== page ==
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Do We Really Need the S-word?

The use of “significance” in reporting statistical results is fraught with problems—but they could be solved with a simple change in practice

Megan D. Higgs

The Significance of Significant

Perhaps you are thinking this is a trivial suggestion, a mere matter of semantics. Can such a small change manifest real improvements? There are not many easy ways to improve scientific inference, but I believe this is one of them. The significance of the word significant should not be easily dismissed. The word carries strong connotations from its everyday usage that are difficult, if not impossible, to let go of simply because we find ourselves interpreting statistical results. In practice, it is all too easy to slide from the constant vigilance required to maintain these real semantic differences amid the multitude of assumptions and procedural details involved in statistical analysis.

The s-word is, of course, not limited to discourse among scientists. It finds its way into media reports on research, which are read by the public, most of whom have far too little statistical background to understand the different meaning of the word in the context of statistical results. The rest of a sentence may contain incomprehensible statistical jargon, but the s-word is recognizable and easily digestible—and the meaning attached to it is, of course, its everyday sense: important and meaningful. Thus, “important and meaningful” is the message sent to an audience without the background to understand what led to the printing of that weighty word.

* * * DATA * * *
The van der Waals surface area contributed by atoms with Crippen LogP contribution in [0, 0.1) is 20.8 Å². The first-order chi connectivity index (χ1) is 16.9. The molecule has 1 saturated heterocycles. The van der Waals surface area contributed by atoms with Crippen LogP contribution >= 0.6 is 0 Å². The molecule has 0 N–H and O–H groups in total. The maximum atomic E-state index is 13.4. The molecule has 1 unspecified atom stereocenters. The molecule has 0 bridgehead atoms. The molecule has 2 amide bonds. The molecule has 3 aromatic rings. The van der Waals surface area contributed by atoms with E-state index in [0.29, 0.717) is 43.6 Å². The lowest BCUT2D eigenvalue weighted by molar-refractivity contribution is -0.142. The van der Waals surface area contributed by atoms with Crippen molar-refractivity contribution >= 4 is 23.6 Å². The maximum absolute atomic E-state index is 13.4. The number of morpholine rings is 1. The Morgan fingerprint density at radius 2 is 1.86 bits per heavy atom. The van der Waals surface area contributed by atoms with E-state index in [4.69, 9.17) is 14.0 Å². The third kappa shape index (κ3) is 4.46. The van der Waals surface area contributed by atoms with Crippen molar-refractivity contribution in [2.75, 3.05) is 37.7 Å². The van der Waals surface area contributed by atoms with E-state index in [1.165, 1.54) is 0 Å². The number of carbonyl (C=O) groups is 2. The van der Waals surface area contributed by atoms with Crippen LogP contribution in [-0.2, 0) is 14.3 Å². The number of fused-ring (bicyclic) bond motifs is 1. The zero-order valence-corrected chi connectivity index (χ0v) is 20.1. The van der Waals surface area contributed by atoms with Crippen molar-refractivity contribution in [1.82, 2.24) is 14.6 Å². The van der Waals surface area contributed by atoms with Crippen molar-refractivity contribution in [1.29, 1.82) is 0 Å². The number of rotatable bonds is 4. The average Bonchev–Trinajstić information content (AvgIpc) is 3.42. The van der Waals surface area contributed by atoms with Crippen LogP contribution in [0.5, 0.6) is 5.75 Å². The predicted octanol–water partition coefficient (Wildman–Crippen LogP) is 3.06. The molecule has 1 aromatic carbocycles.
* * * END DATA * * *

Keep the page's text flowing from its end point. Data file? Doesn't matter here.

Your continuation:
The journal Science suggests that potential authors “use significant only when discussing statistical significance,” acknowledging the subtleties attached to its use and meaning in the context of scientific research. I suggest we take a further step and omit its use in statistical contexts as well. If most of us are not capable of separating the statistical meaning from the everyday meaning, and if, as I argue, the word really is not needed to explain statistical results, why maintain our dependence on it? Let’s free ourselves to justify our statements more adequately and describe our results more wisely.

For readers with the background necessary to successfully critique results, we should provide the information they need to make their own informed opinions, based on sound reasoning and justification. Rather than giving in to the false dichotomy evoked by “significant” or “not significant”—a dichotomy most often based on arbitrary and hidden criteria—we should focus on why we believe results are (or are not) meaningful and important. Replacing the s-word in our writing and speech allows us the space to do just that.




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